In choosing a lot on which to build, context within the city was a primary concern. We prefer the context of the older urban fabric, historic district if possible. We were fortunate in finding an odd wedge shaped remnant lot (the product of a 1934 lot spit) in a historic district (platted in 1907) ten minutes from downtown. In order to build in a historic district you go through a review process with the Landmarks Commission to obtain a Certificate of Appropriateness.
The objective isnʼt to deceive people into believing the new construction was built in the 1920ʼs but rather for the exterior design to take its clues from the many historic architectural details expressed throughout the neighborhood. The modern aspects of the architecture are blended into the established neighborhood fabric through the use of natural facade materials and its positioning on the site.
The floor plans were designed to maximize accessibility with flowing space from room to room. The second floor is accessed by a private elevator and features a living space and a large master suite which opens onto a large exterior roof terrace. Fact of the matter is in a conventional house where you have rooms connected by narrow corridors and hallways, once you put some furniture in the rooms, itʼs difficult to navigate in a wheelchair. Open floor plans allow for endless possibilities and adaptations as needs change over time.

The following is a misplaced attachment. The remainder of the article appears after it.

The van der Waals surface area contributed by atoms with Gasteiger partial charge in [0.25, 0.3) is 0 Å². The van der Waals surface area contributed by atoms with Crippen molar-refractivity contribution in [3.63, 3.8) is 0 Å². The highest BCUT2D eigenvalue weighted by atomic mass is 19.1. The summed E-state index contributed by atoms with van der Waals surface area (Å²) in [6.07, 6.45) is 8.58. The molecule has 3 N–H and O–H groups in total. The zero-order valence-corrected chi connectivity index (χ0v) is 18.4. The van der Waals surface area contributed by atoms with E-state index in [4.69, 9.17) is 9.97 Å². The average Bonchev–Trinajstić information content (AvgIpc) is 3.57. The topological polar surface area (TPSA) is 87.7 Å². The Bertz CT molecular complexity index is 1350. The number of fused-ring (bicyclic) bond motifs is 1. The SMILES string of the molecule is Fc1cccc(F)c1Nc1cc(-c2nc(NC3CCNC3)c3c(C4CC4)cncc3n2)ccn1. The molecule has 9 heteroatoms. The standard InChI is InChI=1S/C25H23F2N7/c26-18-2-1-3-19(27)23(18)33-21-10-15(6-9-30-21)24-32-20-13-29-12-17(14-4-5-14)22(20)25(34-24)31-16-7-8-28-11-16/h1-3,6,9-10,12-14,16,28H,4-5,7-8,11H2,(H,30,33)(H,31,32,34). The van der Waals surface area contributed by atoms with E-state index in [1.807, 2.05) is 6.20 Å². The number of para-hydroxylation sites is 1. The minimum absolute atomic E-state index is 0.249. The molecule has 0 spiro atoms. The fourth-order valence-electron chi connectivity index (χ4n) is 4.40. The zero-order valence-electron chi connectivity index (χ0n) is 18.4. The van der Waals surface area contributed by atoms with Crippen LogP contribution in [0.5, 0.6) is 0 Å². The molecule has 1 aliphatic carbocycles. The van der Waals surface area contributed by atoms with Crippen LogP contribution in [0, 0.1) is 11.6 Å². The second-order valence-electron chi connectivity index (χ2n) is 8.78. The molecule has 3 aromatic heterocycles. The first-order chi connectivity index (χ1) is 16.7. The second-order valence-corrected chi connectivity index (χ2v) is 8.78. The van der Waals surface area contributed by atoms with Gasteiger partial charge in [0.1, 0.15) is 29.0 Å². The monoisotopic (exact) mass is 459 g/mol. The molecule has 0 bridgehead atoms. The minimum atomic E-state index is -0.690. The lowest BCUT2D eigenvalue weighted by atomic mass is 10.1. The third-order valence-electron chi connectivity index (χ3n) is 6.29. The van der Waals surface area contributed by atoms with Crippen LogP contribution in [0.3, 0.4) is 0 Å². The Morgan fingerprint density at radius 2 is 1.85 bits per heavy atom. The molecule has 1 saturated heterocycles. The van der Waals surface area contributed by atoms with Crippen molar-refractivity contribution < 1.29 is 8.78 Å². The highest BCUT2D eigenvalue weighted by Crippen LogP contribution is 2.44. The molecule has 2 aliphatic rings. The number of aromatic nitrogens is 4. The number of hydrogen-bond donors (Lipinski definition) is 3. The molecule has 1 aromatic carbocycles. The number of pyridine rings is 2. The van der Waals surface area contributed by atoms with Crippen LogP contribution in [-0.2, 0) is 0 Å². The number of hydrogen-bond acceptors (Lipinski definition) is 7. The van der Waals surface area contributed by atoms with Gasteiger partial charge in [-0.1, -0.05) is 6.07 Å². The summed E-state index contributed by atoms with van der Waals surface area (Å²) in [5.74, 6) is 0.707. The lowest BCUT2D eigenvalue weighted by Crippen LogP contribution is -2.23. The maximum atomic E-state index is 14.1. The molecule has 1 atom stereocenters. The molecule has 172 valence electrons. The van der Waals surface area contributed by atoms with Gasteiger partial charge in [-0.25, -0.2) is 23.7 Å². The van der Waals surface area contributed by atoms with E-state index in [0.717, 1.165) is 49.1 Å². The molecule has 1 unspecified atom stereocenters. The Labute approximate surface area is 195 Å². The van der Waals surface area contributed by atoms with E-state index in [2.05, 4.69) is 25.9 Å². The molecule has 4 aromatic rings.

My architect, Lon Booher, and I sat down to designed McMillan House as a collaboration. The design evolved from an idealized diagram around my abilities. As a paraplegic my life works. It just works differently. I still have all the needs of the able bodied ie. cooking, cleaning, bathing, sleeping, exercising, relaxing, etc., I just approach them differently. For discussion purposes Iʼve broken our design responses into two categories: Passive & Active design responses.
Passive design solutions involve programming spaces and processes that compliment my abilities. Once Iʼve solved a problem and/or removed a barrier I never again have to confront that obstacle in order to accomplish my goal or meet my needs. For example all three entrances to McMillan House are zero step doorways. The second floor master suite includes the master bedroom, office/study, and flat screen television area. Central to all these uses is a wet bar, an electric kettle, and a built in refrigerator with an ice maker. Once upstairs I donʼt have to return to the kitchen to make myself a hot or cold refreshment. The roof top deck is readily accessible from the hallway linking the second floor master suite to the master bath and dressing/laundry rooms. Understanding my patterns and my lifestyle choices allowed us to design spaces and functions that provide me a life of relative ease, comfort and security.
Active design solutions involve programming spaces and processes regarding the chores, the mechanics, the ergonomics of daily living ie. cooking, cleaning, bathing, etc. For example I use a front loading washing machine since I canʼt reach down into a standard washing machine. When my clothes come out of the dryer theyʼre easy to fold on the adjacent futon. My roll-in shower allows me to bathe in my shower chair without any risky transfers on wet surfaces. My kitchen has a lowered counter top and a readily available work surface which I can access from my wheelchair. The kitchen is equipped with a two bay farm sink, a drawer style dishwasher, and drawers in which to store my pots, pans, dishes and flatware as I retrieve them from the dishwasher.
Click on an image below to tour different parts of McMillan House.